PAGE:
This Lane Ends: Merge Right.
The last two years with Peter have felt like a drive down an unfamiliar country road. There are potholes and patches of gravel, the turns aren't marked very well, and the weirdest things show up in the middle of the road now and then, but the view is absolutely incredible, with unexpected vistas unfolding at every bend. I've been going along for quite a while, sticking with the main road when I wasn't sure which turn to take, enjoying the scenery, and hoping desperately that a recognizable street sign would show up pretty soon.
The street sign arrived last Friday in the form of a gentle, kindhearted woman sitting comfortably on the floor of my family room, bare legs tucked under her summer dress as she built a Lincoln Log house with my son. Maija is the autism specialist at Peter's special ed preschool, and she had come to visit with me and observe Peter in his home environment. After a long interview at my kitchen table that felt more like a chat with an old friend than a formal assessment, she settled down on the carpet to get a ground-level view of life with Peter. She played with him in that curiously organized fashion used by good educators everywhere, each interaction instructing the child or the teacher, sometimes both.
After a while, Maija set her paperwork aside and said that she had one last question. I was unprepared for both the question and for my emotional response to it. It was simple: "Do you think he's autistic?" I was startled to realize that with all the legal proscriptions surrounding the issue of autism within the state-run special education services, no one more official than my best friend had ever asked me that question. I thought through all my research, my discussions with other mothers, and my gut-level instinct. I started to respond. I stopped, swallowed, and tried again. It was a simple question, so I answered it simply: "Yes. High-functioning autistic, but yes, I think he is."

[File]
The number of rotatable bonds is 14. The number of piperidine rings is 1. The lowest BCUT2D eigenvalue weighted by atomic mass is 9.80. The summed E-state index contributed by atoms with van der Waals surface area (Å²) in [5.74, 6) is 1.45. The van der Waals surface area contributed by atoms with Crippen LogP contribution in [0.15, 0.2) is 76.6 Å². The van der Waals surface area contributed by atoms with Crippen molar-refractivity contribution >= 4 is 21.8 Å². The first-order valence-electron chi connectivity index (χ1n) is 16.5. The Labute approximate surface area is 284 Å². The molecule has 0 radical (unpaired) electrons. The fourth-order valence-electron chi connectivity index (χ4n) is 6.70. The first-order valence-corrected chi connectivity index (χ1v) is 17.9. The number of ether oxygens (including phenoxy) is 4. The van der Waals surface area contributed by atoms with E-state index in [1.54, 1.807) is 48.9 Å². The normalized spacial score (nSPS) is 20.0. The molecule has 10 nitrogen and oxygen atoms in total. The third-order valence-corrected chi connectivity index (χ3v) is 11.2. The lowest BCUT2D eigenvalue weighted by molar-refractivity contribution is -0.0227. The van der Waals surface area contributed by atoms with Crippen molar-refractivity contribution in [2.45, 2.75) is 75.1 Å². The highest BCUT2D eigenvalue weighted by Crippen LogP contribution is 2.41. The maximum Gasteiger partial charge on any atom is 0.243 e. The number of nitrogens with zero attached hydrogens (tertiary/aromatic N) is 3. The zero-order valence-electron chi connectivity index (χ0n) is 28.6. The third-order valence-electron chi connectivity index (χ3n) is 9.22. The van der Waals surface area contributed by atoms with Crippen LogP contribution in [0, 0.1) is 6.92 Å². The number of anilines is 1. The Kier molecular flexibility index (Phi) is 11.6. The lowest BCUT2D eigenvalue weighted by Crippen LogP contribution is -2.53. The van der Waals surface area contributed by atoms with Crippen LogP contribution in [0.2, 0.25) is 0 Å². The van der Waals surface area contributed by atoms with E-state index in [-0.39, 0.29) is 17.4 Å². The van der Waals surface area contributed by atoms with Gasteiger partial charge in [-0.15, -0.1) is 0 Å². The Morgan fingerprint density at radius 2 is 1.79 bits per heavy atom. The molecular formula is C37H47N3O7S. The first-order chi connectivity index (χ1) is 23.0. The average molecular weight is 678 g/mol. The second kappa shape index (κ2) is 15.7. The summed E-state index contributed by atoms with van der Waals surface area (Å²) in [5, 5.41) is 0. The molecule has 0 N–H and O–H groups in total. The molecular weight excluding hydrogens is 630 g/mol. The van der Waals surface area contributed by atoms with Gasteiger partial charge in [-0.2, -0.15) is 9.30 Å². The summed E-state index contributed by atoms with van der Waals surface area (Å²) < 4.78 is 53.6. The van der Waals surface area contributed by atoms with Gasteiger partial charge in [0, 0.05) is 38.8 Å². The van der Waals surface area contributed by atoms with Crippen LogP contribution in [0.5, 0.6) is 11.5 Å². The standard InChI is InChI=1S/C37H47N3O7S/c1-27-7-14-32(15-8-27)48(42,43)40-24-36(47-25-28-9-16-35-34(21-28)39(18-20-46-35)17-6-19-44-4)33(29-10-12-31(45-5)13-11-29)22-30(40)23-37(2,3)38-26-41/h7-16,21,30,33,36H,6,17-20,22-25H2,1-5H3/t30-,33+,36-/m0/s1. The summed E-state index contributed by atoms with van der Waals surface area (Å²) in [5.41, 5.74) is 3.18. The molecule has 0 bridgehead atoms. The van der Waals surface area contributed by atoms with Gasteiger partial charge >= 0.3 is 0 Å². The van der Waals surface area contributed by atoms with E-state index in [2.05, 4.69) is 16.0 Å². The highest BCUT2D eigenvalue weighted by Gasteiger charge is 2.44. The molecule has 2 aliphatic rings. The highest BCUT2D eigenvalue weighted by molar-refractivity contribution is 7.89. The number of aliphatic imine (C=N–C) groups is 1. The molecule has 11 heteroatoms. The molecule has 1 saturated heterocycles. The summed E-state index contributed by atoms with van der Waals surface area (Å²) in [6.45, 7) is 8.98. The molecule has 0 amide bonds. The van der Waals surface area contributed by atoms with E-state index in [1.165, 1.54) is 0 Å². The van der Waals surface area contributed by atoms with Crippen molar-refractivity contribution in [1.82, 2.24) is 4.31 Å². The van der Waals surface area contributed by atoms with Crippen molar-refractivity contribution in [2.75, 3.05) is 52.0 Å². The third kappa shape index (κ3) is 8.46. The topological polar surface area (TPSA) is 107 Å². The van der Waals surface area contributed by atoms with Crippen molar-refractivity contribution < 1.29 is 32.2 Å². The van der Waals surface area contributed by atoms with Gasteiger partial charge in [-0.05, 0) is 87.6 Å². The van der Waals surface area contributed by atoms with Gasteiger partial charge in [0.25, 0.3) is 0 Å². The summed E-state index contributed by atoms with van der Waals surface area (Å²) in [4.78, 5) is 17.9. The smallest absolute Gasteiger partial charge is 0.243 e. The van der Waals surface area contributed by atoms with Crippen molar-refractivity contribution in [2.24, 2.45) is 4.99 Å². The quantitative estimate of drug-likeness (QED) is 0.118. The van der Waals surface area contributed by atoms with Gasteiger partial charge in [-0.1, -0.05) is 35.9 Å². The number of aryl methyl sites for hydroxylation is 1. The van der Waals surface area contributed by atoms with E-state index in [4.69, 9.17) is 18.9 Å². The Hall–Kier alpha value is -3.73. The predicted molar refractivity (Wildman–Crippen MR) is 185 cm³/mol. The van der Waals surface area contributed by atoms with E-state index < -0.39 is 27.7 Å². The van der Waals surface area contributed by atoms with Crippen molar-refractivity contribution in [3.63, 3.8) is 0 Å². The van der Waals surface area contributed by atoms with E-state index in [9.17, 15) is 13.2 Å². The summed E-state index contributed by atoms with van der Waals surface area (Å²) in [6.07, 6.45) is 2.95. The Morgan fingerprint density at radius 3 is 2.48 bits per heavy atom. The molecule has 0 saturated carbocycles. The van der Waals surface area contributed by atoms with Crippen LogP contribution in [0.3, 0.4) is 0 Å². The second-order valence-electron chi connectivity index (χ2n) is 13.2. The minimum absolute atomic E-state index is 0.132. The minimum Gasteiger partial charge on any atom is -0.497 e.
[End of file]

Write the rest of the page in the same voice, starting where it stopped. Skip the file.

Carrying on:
I have never in my life wanted so badly to lie. I wanted to say, "No, I think he's a little speech-delayed, and he's definitely got his dad's ability to focus on things, and maybe some of his mom's tendency to repeat herself, but he'll grow out of it, I'm sure of it." It would have only put off the inevitable, though, and only for about ten seconds. She knew it, and I knew it. When Michael and I met with the rest of his team a few days later, it was obvious that they knew it too.
It turns out that the word "autism" opens a floodgate of response from nearly everyone who hears it. I have been deluged with websites, titles of books, phone numbers, e-mail addresses, and random scraps of advice from every direction. All of it is offered in love and kindness, and the information I've had the energy to pursue appears to be useful and hopeful. Peter is fortunate to have been diagnosed at a time when there is more public awareness of autism than ever before, with the research and support that comes with that attention. I will not be one of the pioneers, the brave mothers of the last century who insisted that their children did not belong in institutions, who battered down doors that their sons and daughters needed to walk through, and held their hands along the way.
The road is clear, and there are detailed maps for every possible route, detour, speed bump, and item of interest along the way. But I have grown accustomed to my quiet country byways, and I don't know quite how to merge from my dirt road to the 65 mph zone of the road ahead. I have my directions; what I need now is courage.